Friday Harbor Labs Tide Bites
Students Study Kelp Consumers
By Katie Dobkowski, James Calhoon, Katrina Johnson and Muriel Dittrich
Katie Dobkowski is a visiting assistant professor at Bates College in Lewiston, Maine, and a mentor in the Friday Harbor summer REU program. She earned her Ph.D. from the University of Washington in 2017 and has conducted research at the labs since taking the Marine Algae course in Summer 2010. She received funding from the Bates Faculty Development Fund and the Friday Harbor Labs Dudley Fellowship.
James Calhoon is a senior at Bates College studying Biology and Economics; he likes to surf and play guitar. James spent this past summer at the labs researching the feeding preferences of urchins. He received funding from the Bates Environmental Internship and Bates Student Research Fund and from the labs’ REU program.
Katrina Johnson is a senior at Bates College, studying Biology and Chemistry, who spent the summer of 2020 at the labs and has a profound love of orcas. She received funds from the Bates Hoffman Fellowship and the labs’ REU program.
Muriel Dittrich is a senior at the University of Alaska Southeast studying Marine Biology. Muriel was an REU at the labs during the summer of 2020 and she likes to go crabbing and explore kelp forests.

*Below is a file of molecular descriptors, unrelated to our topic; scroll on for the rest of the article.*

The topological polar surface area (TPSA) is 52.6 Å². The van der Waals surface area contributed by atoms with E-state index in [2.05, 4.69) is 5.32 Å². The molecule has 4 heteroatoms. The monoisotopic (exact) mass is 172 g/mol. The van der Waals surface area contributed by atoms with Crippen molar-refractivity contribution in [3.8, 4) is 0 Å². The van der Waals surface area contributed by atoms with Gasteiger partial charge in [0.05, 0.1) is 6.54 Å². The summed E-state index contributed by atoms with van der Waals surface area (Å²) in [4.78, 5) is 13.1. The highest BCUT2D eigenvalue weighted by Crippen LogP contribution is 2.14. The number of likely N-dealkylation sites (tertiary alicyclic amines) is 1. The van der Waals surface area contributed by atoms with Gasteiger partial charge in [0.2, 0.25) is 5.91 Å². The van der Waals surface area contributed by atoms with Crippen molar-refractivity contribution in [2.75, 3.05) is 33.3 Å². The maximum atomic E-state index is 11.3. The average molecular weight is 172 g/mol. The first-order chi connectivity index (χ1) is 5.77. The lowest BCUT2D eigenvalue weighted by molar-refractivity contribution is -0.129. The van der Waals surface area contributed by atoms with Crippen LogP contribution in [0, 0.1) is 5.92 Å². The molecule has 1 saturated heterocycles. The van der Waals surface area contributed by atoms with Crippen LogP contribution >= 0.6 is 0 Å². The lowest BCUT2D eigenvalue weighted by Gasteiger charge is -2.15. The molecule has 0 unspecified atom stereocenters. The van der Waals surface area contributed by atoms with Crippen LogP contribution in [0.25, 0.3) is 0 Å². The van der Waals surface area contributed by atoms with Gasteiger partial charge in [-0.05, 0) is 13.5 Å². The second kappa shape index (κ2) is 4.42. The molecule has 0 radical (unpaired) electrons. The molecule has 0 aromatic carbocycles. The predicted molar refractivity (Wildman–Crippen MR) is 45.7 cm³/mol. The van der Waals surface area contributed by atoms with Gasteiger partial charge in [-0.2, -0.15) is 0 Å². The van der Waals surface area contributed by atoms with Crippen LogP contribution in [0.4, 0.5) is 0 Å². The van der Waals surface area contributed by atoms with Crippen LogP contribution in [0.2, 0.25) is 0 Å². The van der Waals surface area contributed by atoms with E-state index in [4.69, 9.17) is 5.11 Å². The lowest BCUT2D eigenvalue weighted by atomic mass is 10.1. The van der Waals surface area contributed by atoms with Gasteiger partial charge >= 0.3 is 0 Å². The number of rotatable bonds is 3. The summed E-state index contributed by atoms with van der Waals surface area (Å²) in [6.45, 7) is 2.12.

We were very fortunate to be able to travel to Friday Harbor Labs to conduct research during the summer of 2020 in spite of the COVID-19 pandemic and are exceedingly grateful to all of the Friday Harbor Labs faculty (including the REU program coordinators, Stacy Farina and Adam Summers) and staff who made this opportunity possible.
The four of us quarantined for two weeks, got COVID tests, and then formed a summer research “pod,” with the students sharing a cottage (and sometimes cooking duties!) while living and working at FHL. When they were not in the lab or out snorkeling, Katie introduced the rest of her pod to the delights of takeout from San Juan Island bakeries.
Bull kelp (Nereocystis luetkeana) is a major primary producer and crucial habitat for other economically and ecologically important species.
Its distribution and abundance are changing in some parts of the Salish Sea as well as other parts of its broad range, from Alaska to central California.
While multiple factors might cause these shifts, effects of herbivory and of competition from a non-native (but often increasingly abundant) species of seaweed (wireweed, Sargassum muticum) may be contributing factors.
In our summer research, we investigated relationships between native bull kelp (N. luetkeana), non-native wireweed (S. muticum), and a variety of herbivores. Our pod used a combination of laboratory experiments and field surveys (via snorkel!) to begin to understand the ecological relevance of interactions between and among these species in our region of the Salish Sea.